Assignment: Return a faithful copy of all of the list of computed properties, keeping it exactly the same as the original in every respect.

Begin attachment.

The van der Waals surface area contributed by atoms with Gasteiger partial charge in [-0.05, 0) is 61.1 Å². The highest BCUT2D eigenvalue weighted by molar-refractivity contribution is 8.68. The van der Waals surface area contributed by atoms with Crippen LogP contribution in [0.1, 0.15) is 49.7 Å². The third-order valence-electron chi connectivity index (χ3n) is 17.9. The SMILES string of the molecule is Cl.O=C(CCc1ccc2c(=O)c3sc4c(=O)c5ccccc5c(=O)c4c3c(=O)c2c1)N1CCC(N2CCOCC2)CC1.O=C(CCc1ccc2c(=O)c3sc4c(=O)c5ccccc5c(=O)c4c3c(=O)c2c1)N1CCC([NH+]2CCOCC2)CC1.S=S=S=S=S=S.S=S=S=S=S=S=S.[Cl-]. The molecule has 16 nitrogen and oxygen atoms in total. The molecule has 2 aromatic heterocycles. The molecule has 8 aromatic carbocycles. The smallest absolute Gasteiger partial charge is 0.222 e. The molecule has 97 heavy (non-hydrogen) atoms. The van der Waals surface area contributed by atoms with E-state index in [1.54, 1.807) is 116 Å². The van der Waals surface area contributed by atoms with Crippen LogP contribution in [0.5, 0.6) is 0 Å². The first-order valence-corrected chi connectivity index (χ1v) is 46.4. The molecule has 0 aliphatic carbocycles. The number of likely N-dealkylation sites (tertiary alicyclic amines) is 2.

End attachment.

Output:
The van der Waals surface area contributed by atoms with Gasteiger partial charge in [-0.05, 0) is 61.1 Å². The highest BCUT2D eigenvalue weighted by molar-refractivity contribution is 8.68. The van der Waals surface area contributed by atoms with Crippen LogP contribution in [0.1, 0.15) is 49.7 Å². The third-order valence-electron chi connectivity index (χ3n) is 17.9. The SMILES string of the molecule is Cl.O=C(CCc1ccc2c(=O)c3sc4c(=O)c5ccccc5c(=O)c4c3c(=O)c2c1)N1CCC(N2CCOCC2)CC1.O=C(CCc1ccc2c(=O)c3sc4c(=O)c5ccccc5c(=O)c4c3c(=O)c2c1)N1CCC([NH+]2CCOCC2)CC1.S=S=S=S=S=S.S=S=S=S=S=S=S.[Cl-]. The molecule has 16 nitrogen and oxygen atoms in total. The molecule has 2 aromatic heterocycles. The molecule has 8 aromatic carbocycles. The smallest absolute Gasteiger partial charge is 0.222 e. The molecule has 97 heavy (non-hydrogen) atoms. The van der Waals surface area contributed by atoms with E-state index in [1.54, 1.807) is 116 Å². The van der Waals surface area contributed by atoms with Crippen LogP contribution in [0.5, 0.6) is 0 Å². The first-order valence-corrected chi connectivity index (χ1v) is 46.4. The molecule has 0 aliphatic carbocycles. The number of likely N-dealkylation sites (tertiary alicyclic amines) is 2.